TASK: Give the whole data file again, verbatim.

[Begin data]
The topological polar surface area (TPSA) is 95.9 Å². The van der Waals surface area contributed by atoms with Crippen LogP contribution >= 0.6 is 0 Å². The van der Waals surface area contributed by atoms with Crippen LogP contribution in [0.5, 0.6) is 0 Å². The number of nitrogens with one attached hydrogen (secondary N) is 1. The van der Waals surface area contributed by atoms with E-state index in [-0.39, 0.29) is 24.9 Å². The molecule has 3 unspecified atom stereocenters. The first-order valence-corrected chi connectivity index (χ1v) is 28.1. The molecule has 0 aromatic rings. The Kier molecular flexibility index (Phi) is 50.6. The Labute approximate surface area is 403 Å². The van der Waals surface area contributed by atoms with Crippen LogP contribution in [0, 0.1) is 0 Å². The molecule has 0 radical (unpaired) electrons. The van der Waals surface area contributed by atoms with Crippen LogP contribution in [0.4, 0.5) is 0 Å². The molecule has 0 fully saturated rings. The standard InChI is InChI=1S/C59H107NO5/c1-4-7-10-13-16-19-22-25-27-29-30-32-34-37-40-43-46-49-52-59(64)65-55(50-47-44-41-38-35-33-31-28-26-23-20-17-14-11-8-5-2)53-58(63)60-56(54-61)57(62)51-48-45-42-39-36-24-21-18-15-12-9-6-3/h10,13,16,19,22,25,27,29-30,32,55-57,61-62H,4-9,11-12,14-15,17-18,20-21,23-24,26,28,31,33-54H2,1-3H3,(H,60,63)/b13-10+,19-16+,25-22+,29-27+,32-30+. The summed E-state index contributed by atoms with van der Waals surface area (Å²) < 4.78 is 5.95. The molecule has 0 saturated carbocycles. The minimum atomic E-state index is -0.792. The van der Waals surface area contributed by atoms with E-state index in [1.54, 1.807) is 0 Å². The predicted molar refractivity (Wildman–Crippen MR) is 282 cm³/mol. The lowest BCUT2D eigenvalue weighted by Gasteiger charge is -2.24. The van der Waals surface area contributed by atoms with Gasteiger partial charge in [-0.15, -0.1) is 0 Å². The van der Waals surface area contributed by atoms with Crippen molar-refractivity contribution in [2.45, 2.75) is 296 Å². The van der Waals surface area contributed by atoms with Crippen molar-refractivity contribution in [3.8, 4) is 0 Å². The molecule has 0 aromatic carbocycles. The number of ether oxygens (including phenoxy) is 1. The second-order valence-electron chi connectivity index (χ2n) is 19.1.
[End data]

The topological polar surface area (TPSA) is 95.9 Å². The van der Waals surface area contributed by atoms with Crippen LogP contribution >= 0.6 is 0 Å². The van der Waals surface area contributed by atoms with Crippen LogP contribution in [0.5, 0.6) is 0 Å². The number of nitrogens with one attached hydrogen (secondary N) is 1. The van der Waals surface area contributed by atoms with E-state index in [-0.39, 0.29) is 24.9 Å². The molecule has 3 unspecified atom stereocenters. The first-order valence-corrected chi connectivity index (χ1v) is 28.1. The molecule has 0 aromatic rings. The Kier molecular flexibility index (Phi) is 50.6. The Labute approximate surface area is 403 Å². The van der Waals surface area contributed by atoms with Crippen LogP contribution in [0, 0.1) is 0 Å². The molecule has 0 radical (unpaired) electrons. The van der Waals surface area contributed by atoms with Crippen LogP contribution in [0.4, 0.5) is 0 Å². The molecule has 0 fully saturated rings. The standard InChI is InChI=1S/C59H107NO5/c1-4-7-10-13-16-19-22-25-27-29-30-32-34-37-40-43-46-49-52-59(64)65-55(50-47-44-41-38-35-33-31-28-26-23-20-17-14-11-8-5-2)53-58(63)60-56(54-61)57(62)51-48-45-42-39-36-24-21-18-15-12-9-6-3/h10,13,16,19,22,25,27,29-30,32,55-57,61-62H,4-9,11-12,14-15,17-18,20-21,23-24,26,28,31,33-54H2,1-3H3,(H,60,63)/b13-10+,19-16+,25-22+,29-27+,32-30+. The summed E-state index contributed by atoms with van der Waals surface area (Å²) < 4.78 is 5.95. The molecule has 0 saturated carbocycles. The minimum atomic E-state index is -0.792. The van der Waals surface area contributed by atoms with E-state index in [1.54, 1.807) is 0 Å². The predicted molar refractivity (Wildman–Crippen MR) is 282 cm³/mol. The lowest BCUT2D eigenvalue weighted by Gasteiger charge is -2.24. The van der Waals surface area contributed by atoms with Gasteiger partial charge in [-0.15, -0.1) is 0 Å². The van der Waals surface area contributed by atoms with Crippen molar-refractivity contribution in [2.45, 2.75) is 296 Å². The van der Waals surface area contributed by atoms with Crippen molar-refractivity contribution in [3.8, 4) is 0 Å². The molecule has 0 aromatic carbocycles. The number of ether oxygens (including phenoxy) is 1. The second-order valence-electron chi connectivity index (χ2n) is 19.1.